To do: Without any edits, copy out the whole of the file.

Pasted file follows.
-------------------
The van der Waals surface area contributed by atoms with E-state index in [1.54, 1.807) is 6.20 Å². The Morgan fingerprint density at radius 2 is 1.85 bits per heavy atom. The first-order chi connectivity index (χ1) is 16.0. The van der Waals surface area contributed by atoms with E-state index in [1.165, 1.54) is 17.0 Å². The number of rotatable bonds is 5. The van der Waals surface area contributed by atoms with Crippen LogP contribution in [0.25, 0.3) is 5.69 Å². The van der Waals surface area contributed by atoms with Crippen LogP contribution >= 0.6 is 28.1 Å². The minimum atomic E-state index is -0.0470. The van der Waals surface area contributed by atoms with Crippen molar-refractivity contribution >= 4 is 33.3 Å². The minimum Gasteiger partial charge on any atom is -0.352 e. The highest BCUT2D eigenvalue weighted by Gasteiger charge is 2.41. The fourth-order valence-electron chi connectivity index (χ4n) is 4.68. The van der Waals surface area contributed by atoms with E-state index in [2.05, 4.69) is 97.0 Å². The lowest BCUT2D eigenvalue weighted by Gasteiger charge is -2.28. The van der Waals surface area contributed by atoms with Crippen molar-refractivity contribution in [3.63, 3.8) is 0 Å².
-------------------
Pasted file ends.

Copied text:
The van der Waals surface area contributed by atoms with E-state index in [1.54, 1.807) is 6.20 Å². The Morgan fingerprint density at radius 2 is 1.85 bits per heavy atom. The first-order chi connectivity index (χ1) is 16.0. The van der Waals surface area contributed by atoms with E-state index in [1.165, 1.54) is 17.0 Å². The number of rotatable bonds is 5. The van der Waals surface area contributed by atoms with Crippen LogP contribution in [0.25, 0.3) is 5.69 Å². The van der Waals surface area contributed by atoms with Crippen LogP contribution >= 0.6 is 28.1 Å². The minimum atomic E-state index is -0.0470. The van der Waals surface area contributed by atoms with Crippen molar-refractivity contribution >= 4 is 33.3 Å². The minimum Gasteiger partial charge on any atom is -0.352 e. The highest BCUT2D eigenvalue weighted by Gasteiger charge is 2.41. The fourth-order valence-electron chi connectivity index (χ4n) is 4.68. The van der Waals surface area contributed by atoms with E-state index in [2.05, 4.69) is 97.0 Å². The lowest BCUT2D eigenvalue weighted by Gasteiger charge is -2.28. The van der Waals surface area contributed by atoms with Crippen molar-refractivity contribution in [3.63, 3.8) is 0 Å².